Blue Whale Challenge
- German Safer Internet Centre
Over the past few months, the media has been regularly reporting about a new and disturbing "online game of death" – the Blue Whale Challenge (BWC). While there is no concrete information on the existence of such a game, the speculation and buzz created by it is worrying. In April 2017, representatives the European network of Safer Internet Centres (SICs) and other key stakeholders attended a webinar on the issue. An article was also published on the Better Internet for Kids (BIK) public portal at that time. This article provides further information based on a report recently published by jugendschutz.net*, one of the hotlines administered by the German SIC.
What is the Blue Whale Challenge?
The name is supposedly a reference to blue whales that deliberately cast themselves on land to die. The game follows a format where tasks are assigned to players by an administrator over a period of 50 days. The tasks include self-harming, carrying out secret tasks, and watching videos sent to the player, with all this culminating in suicide. All tasks need to be documented by the player and shared online.
Where do children come across this Blue Whale Challenge?
jugendschutz.net carried out a short research study in May 2017, where it discovered that the game was easy to find on social media platforms and other popular internet services by using relevant hashtags. WhatsApp groups were also found to be linked to the Blue Whale Challenge. Additionally, there exists the possibility of peer encouragement to get involved in the challenge.
What actions can platform operators take?
A proactive approach by operators can have an effective impact. Some steps that can be taken are outlined below:
- Terms of service and content guidelines should include a clause banning harmful, threatening and abusive content, or content glorifying or trivialising self-harm.
- Support teams should be made aware of, and specifically trained for, dealing with such phenomena.
- In terms of imminent danger situations, all relevant information must be forwarded to law enforcement.
- Reports from users on risky content should be prioritised and dealt with quickly, ideally in real time. It is also important to prevent content or profiles already removed from being re-uploaded.
- Posts that trivialise, glorify and promote the challenge, or express interest in participating, should be removed immediately.
- Relevant hashtags, as well as possible variations (such as spelling changes), should be blocked.
How can content regarding this challenge be tackled?
Users should report risky content. It can be reported to the platform or to relevant hotlines if the hosting country has a hotline that deals with illegal material. Users should not share it, re-post it, or like it, in order to avoid further promoting the content. In case of immediate threat, it can also be reported to law enforcement.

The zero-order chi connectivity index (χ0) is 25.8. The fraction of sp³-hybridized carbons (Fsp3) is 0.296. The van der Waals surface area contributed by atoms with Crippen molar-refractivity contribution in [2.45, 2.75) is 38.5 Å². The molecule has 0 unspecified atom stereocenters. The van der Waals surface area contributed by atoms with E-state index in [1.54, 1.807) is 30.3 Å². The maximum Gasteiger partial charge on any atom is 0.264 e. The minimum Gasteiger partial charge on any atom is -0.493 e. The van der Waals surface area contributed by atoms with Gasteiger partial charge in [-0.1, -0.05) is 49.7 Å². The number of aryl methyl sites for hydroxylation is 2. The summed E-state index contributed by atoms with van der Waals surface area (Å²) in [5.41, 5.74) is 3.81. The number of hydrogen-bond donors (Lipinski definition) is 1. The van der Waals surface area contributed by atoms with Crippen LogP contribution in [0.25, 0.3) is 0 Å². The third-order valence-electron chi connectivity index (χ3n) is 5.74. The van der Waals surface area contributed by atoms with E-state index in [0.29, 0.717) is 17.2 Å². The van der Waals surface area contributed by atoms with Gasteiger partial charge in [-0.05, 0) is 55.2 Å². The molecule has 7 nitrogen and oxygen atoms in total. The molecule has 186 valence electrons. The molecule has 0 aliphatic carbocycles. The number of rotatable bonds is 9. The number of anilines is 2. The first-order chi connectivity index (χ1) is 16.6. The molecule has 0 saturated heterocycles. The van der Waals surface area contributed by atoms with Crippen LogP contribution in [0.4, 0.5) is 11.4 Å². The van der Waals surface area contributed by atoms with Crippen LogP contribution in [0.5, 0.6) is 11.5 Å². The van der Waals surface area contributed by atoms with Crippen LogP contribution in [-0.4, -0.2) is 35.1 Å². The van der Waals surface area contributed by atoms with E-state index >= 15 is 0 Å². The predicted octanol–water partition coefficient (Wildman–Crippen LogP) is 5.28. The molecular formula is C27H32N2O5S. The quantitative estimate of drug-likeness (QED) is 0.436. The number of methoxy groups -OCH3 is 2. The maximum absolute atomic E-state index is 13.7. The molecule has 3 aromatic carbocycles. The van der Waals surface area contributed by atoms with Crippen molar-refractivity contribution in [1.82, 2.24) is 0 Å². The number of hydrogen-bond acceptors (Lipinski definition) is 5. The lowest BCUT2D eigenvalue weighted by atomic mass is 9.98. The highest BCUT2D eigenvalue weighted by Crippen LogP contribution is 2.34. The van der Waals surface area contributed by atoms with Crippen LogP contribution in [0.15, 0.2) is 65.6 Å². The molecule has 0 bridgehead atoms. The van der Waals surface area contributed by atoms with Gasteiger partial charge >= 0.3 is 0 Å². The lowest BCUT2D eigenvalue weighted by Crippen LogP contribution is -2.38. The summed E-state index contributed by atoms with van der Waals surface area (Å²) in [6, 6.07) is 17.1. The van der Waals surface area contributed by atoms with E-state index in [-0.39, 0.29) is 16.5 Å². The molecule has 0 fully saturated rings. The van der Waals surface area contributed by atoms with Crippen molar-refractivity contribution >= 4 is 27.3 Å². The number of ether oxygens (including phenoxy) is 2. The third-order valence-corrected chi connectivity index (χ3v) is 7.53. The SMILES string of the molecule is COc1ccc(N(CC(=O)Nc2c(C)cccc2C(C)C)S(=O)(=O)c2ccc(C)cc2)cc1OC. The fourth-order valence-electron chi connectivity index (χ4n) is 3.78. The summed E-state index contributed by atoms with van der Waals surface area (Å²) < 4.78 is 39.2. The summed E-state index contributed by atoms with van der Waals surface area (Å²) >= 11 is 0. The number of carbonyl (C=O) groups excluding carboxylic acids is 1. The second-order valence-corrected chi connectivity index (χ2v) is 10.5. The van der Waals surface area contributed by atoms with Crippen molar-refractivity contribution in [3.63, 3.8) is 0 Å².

Find out more about the work of the German Safer Internet Centre, including its awareness raising, helpline, hotline and youth participation services.
* As the German centre at federal and state level concerning the protection of minors on the internet, jugendschutz.net looks closely at risks in internet services specifically attracting young people and urges providers and platform operators to design their content in a way that allows children and young people to use the internet free of issues. jugendschutz.net operates a hotline accepting reports about illegal and harmful content and takes appropriate action to have this content removed as quickly as possible. The focus of the work is on risky contacts, self-harm behaviour, political extremism and child sexual exploitation, but jugendschutz.net also aims at enabling young users to have safe and positive experiences online. For more information please visit http://www.jugendschutz.net/en/.
- Estonian Safer Internet Centre
In recent years, Estonia (like the world in general) has seen growing interest in the topic of suicide, which has brought with it an increase in self-harming and games such as Blue Whale, but also tragic consequences and deaths. For Maarja Punak, Web Constable in Estonia, online media are partly to blame.
- BIK Team
High school: golden days when teenagers are encouraged to dream but also to study hard in preparation for their futures. In between both engaging and boring classes, sporting achievements and house parties, teenagers seem to live a fairly carefree life under the watchful eyes of their parents and teachers. However, what happens when a tragedy occurs and shifts the attention to potential underlying problems? Netflix has translated this scenario, first published as a best-selling novel, into a much-discussed TV series in 13 Reasons Why.
- BIK Team
The Insafe network of helplines collects data about the types of calls that they receive and this is analysed every three months to look at trends and new and emerging issues.
- BIK Team
Children and young people have always been interested in taking up challenges, competing against others and doing dares, and the internet and social media has certainly given wider publicity to this type of activity. Things like the ice-bucket challenge and the cinnamon challenge are two popular examples which gained popularity thanks to the internet.